What's All This Then?
What's All This Then?
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Field-Tested by Ben Greenman
in New York City, New York and San Francisco, California
It is strange to be in America these days, inside it, watching the big gears turn. Im thinking primarily about the presidential race, as is everyone else, and specifically about the way that Barack Obamas associations with the Reverend Jeremiah Wright and David Ayers have tarnished his candidacy. Obama may have met the men and spoken to them, but the controversy was minted and circulated by talk show hosts like Rush Limbaugh and Sean Hannity, ideologues with narrow missions and broad audiences. I am not necessarily an Obama supporter. I havent, from the first, thought that his bandwagon looked sturdy. But Id prefer to either accept or reject him as a solid candidate rather than as a symptom of Americas fear of black people and sixties radicals.
I dont want to make a political point here. I want to make a literary point, and to make it by making a personal one. The other day, my wife told me to get rid of some books. I went to the bookshelf intending to do so. But when I touched a volume, any volume, my memories of that book, or my thoughts about that author, or my unanswered questions about the sentences and paragraphs, went through me like a not entirely unpleasant current. I didnt get rid of any books. Instead, some books came down from the shelf and became objects of eager rereading. One of those books was Kathy Ackers Bodies of Work, a collection of her essays from the late nineties.
I once read Kathy Acker all the time, when I was a teenager in Miami, when what her work, to me, was mostly strong writing, clear thought, and taboo. Im not sure how carefully I had read Bodies of Work the first time through. Im guessing I skipped around. This time, amid the considerations of Sade and Delany and Colette, two essays stopped me. The first was the first, which is partly about William S. Burroughs, but includes this observation about America: “For in its cultural, social, and political behavior, the United States resembles a giant baby, perhaps mongoloid, almost uneducated and increasingly uninterested in questioning and eduction, who not maliciously but unknowingly breaks everything it meets as it walks around in chaotic paths.”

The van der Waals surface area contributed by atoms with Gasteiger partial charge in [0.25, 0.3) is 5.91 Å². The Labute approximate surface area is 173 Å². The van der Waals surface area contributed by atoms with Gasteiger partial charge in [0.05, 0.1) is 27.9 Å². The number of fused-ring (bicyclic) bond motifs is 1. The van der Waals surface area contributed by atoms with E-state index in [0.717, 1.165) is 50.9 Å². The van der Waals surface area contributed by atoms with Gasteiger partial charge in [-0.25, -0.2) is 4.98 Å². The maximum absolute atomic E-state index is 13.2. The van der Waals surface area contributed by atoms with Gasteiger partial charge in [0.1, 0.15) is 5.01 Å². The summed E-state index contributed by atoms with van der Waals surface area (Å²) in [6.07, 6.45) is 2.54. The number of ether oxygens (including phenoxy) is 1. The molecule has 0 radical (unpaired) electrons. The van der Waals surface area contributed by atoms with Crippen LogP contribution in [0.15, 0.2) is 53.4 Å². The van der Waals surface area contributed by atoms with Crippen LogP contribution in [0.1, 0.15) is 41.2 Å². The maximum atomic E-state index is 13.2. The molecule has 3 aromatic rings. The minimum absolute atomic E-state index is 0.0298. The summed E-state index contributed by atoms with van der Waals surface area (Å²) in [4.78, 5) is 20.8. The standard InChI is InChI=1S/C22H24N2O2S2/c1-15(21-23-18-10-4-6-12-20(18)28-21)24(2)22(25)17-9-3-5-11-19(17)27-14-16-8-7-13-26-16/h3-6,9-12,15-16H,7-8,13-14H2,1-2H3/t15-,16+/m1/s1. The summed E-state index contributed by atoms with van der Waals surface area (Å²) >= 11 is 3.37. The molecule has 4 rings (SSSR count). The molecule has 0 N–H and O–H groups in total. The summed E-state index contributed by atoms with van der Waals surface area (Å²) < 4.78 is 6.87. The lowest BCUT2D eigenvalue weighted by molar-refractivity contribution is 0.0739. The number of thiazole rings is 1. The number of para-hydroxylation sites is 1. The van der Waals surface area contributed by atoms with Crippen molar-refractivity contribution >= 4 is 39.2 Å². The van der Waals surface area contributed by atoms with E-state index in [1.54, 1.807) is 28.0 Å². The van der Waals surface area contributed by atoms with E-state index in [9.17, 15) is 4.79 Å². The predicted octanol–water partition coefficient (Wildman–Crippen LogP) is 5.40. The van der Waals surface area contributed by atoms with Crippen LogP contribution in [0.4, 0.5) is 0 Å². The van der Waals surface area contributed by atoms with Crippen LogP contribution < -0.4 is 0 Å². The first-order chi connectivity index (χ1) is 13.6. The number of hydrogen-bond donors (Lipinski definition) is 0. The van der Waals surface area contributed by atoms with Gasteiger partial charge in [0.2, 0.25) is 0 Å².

I laughed when I read that, and then I thought that Acker had left something out, which is that the baby is likely to hurt itself. Then later in her book, I noticed that she had not left it out. There is an essay called “Some American Cities” in which she paints portraits of New York, using as pigments such phenomena as urban rot, disease, and police corruption. San Francisco is offered as counterweight; she wonders if the citys gay lifestyle which she defines not by sexual orientation alone but as a certain unconventional streak protects it from the corporate considerations that have bloated and disfigured New York.
I was in San Francisco recently. The lines werent as clear as they are in the essay. Still, shes right: there is a corporate, meaning-making world (she says art and publishing, but lets throw mass media in here, too) that has no connection with outsider thought and unconventionality, never wants to, never will. The thought I had, reading Bodies of Work a second time, carefully, ten years after I should have (but probably couldnt have) read it carefully the first time, is that theres no way over that gulf, and that the waters rushing in one direction only. Meaning: Kathy Acker, or whoever Kathy Acker is today, may well know about Sean Hannity, but Sean Hannity doesnt know a thing about Kathy Acker, or whoever Kathy Acker is today. Those sitting in power are not learning from the other powerful teachers. This is a very radical sentence, and it is not always how I feel, but it is how I feel when I think about whats lost when important conversations become one-sided. In the final essay in the book, which was written in 1996 and is about the future, Acker confronts mortality she was dying of cancer and, along with it, power, sex, gender, and desire. The text for her here is Crash, both J.G. Ballards novel and David Cronenbergs film adaptation. She focuses on one moment in the film where Cronenberg shows the naked genitals of a man and a woman. “What interested me the most was that, contrary and probably antagonistic to all porn conventions, the cock is not hard...A slap in the face of the white Western world.”
I am in that world, I guess (as is Cronenberg), but I am thankful that someone is slapping it in the face to keep it awake, accountable, non-monstrous. Who wants to sleep and dream that it is entirely free of responsibility? A baby.
Ben Greenman is an editor at the New Yorker and the author of several books of fiction, including Superbad, Superworse, and A Circle is a Balloon and Compass Both. His work has appeared in several publications youd recognize, and several you wouldnt. He lives in Brooklyn.
Read the next Field Test by Lauren Groff